Research at Wright State University that advances the study of preeclampsia, a pregnancy-specific condition, is getting international recognition.
A paper on the research by Thomas L. Brown, professor and vice chair for research in the Department of Neuroscience, Cell Biology and Physiology, was published Feb. 26 by Scientific Reports, a prestigious international journal.
Funded by the National Institutes of Health, the findings and paper are the culmination of several years of work by Brown and his team.
Preeclampsia is a leading cause of maternal and infant illness and death worldwide and is responsible for more than 76,000 maternal and 500,000 infant deaths each year. It results from abnormal placental development and leads to a rapid and life-threatening rise in the mother’s blood pressure. Preeclampsia can also impair kidney and liver function and lead to seizures in mothers as well as reduced fetal growth and development, leading to smaller or prematurely born babies.
“To me, it’s a significant scientific breakthrough in the field of pregnancy and preeclampsia because our model is so close to what we see in humans,” said Brown. “We are one of a few labs in the world that is able to achieve placental-specific gene transfer.”
Humans have a high level of a gene-regulated protein, called HIF-1, that is critical for placental development. This protein normally gets turned off in early pregnancy, after the first trimester. When the protein level stays on too long, it has been shown to be associated with the development of preeclampsia.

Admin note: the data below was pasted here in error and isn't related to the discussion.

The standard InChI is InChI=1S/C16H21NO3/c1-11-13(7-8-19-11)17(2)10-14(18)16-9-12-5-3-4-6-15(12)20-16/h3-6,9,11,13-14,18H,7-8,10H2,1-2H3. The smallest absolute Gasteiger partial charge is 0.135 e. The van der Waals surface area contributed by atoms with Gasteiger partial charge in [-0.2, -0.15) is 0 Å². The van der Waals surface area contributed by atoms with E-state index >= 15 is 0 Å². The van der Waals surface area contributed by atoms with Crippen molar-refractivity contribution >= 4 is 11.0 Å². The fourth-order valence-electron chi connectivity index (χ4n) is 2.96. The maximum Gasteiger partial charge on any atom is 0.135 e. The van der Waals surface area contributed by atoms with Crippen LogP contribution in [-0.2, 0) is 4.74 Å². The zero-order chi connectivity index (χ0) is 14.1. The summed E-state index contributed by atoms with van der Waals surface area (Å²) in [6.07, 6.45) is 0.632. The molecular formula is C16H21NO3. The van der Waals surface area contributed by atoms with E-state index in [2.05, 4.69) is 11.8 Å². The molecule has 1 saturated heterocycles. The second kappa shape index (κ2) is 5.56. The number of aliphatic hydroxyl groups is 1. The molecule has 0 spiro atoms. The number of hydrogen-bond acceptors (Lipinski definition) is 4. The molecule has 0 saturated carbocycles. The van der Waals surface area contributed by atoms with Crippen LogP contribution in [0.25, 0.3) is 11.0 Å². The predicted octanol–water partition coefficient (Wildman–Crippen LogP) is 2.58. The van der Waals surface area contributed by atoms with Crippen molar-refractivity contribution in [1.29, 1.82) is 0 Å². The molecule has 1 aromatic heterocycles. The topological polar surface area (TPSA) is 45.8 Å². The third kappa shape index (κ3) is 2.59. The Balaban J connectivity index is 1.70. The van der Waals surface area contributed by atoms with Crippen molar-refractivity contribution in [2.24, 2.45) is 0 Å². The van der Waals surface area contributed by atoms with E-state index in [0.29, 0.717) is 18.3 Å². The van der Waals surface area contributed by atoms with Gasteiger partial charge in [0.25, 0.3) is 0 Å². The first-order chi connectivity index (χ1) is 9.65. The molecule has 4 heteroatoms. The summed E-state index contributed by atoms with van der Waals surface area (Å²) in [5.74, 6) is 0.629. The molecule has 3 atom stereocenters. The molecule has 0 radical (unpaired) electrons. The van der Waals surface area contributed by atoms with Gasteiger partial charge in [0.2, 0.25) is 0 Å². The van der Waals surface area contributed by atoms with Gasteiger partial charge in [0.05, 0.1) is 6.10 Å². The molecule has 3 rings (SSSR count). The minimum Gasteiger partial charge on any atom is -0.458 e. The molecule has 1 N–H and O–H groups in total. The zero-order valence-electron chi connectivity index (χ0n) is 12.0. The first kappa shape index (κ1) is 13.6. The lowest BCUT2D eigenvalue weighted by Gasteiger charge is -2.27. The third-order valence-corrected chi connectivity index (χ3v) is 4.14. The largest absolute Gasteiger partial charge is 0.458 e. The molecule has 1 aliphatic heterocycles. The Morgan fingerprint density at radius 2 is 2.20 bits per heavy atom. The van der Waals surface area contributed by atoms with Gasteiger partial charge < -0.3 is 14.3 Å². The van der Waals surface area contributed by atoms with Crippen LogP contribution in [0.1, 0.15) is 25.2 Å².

To directly test the involvement of HIF-1 in preeclampsia, Brown and his team conducted studies on pregnant mice. They made a mutant gene so that HIF-1 could not be turned off during development and thereby created an animal model of human preeclampsia.
“We predicted that if we kept the HIF-1 protein on too long in the placenta, it would mimic what we see in humans,” said Brown.
Brown said that other research models don’t quite mimic preeclampsia because they usually affect the mother’s entire body and not strictly the placenta, the organ that supplies oxygen and nutrients to the fetus.
“We really wanted to get as close to what happens in humans in this animal model,” said Brown. “To do that, we made sure that the HIF-1 gene was only altered in the placenta.”
“For us, it’s extremely gratifying to have identified a gene that appears to play a major role in the development of preeclampsia and to show that it’s a placenta-specific phenomenon,” said Brown. “Something in the placenta has gone wrong, which causes the mom to get high blood pressure and the babies to be small. Having identified a molecular target, we can now determine how to regulate it, to turn it down. We can now look at several exciting avenues of research that could lead to new treatments for this devastating condition.”
Brown says that if a woman develops preeclampsia, she has a 2 ½ fold greater chance of having it in her next pregnancy. If a woman’s mother had preeclampsia during the pregnancy, the daughter also has a 2 ½ fold greater chance of having preeclampsia. And if a man’s mother was preeclamptic during pregnancy, he has a two-fold risk of fathering a preeclamptic pregnancy.
“We’re really excited about using our model to look at all of these factors,” said Brown.
The Endowment for Research on Pregnancy-Associated Disorders at Wright State was created by Brown. Although the endowment is in its infancy, reaching the monetary goal would establish a permanent funding source for future research on pregnancy-associated disorders.